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Cairo's streets silent on 9th anniversary of revolution

Egyptian security forces closed down cafes, searched citizens and went through their phones ahead of the anniversary of the January 25 Revolution.

Egypt's main squares witnessed an increased deployment of security personnel after the Ministry of Interior issued instructions to beef up security ahead of the anniversary of the January 25 Revolution. The instructions, which are not public, circulated after rare anti-regime protests broke out in September 2019. The efforts seemed to have worked, with the day passing with little fanfare.

National security and general security officers affiliated with the Ministry of Interior were deployed, in addition to riot police, in anticipation of possible protests Jan. 25 in the main squares of Cairo and Giza, notably Talaat Harb Square, Tahrir Square, Esaaf Square and Ramses Square. Police forces are still deployed in those squares until the end of the week to ensure that no incidents take place.

Mohamed Ali, an Egyptian actor and former military contractor, spread calls Jan. 9 to take to the streets to commemorate the ninth anniversary of the revolution. He called on President Abdel Fattah al-Sisi to open Tahrir Square and all main squares to celebrate this occasion. 

In support of Ali’s calls, social media activists launched an Arabic hashtag that translates into #TothestreetsonJan25 on Twitter. However, following the reactions on the ground, he announced on Jan. 25 that he was retiring from politics.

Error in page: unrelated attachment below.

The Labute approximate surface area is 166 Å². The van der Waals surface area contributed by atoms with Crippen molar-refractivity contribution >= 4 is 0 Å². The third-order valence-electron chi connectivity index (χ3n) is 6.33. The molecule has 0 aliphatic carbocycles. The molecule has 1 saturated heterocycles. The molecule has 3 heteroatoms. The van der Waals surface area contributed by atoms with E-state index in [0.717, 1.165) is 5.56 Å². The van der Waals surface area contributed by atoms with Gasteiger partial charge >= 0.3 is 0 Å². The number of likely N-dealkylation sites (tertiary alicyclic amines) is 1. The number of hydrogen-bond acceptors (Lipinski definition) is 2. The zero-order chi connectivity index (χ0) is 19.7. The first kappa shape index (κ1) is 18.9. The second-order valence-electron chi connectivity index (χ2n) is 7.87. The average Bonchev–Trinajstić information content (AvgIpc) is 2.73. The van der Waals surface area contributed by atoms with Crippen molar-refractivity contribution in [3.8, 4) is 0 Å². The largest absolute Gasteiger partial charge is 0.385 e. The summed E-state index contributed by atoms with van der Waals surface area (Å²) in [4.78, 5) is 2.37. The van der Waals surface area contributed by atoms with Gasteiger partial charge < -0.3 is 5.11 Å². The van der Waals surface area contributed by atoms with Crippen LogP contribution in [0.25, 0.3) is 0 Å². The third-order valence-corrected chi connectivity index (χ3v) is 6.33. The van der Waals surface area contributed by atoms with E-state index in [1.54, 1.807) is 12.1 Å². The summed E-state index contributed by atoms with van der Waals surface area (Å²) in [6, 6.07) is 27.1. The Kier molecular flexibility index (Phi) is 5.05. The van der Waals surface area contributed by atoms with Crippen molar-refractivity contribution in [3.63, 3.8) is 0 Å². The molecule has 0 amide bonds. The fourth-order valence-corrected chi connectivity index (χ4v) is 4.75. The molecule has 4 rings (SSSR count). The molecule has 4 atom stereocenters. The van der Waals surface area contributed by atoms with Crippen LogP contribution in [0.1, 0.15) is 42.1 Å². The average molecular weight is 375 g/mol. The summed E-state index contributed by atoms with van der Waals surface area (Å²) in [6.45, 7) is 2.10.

Mohammed Nour al-Din, a security expert and former adviser to the Ministry of Interior, told Al-Monitor that security forces were deployed on all main streets in Cairo and Giza, as per orders to intensify the security presence following calls for Jan. 25 protests.

Nour al-Din said such calls for protests were never expected to succeed because Egyptians are aware of their destructive goals and because those who issued the calls are partisans of the Muslim Brotherhood, which Egyptians reject. Indeed the calls failed to resonate, as the anniversary of the January 25 Revolution went by with no protests at all.

Even so, the increased security presence was necessary, he said. Police officers must still fulfill their duties in providing security, especially around vital facilities in different governorates, mainly Cairo.

Security was reinforced to protect churches, some Sufi mosques and key facilities, at the same time as Coptic holidays, New Year and Christmas celebrations, Nour al-Din said. The Ministry of Interior received information underlining the importance of tight security to anticipate acts of terrorism or vandalism on National Police Day.

Security forces arrested four members of the Constitution Party from different governorates without clear charges Jan. 17. The party released a statement on Facebook, saying the Ministry of Interior arrested four of its members “as part of a wider crackdown and violations’ campaign on civil forces. Several members of parties and other political groups have also been arrested.”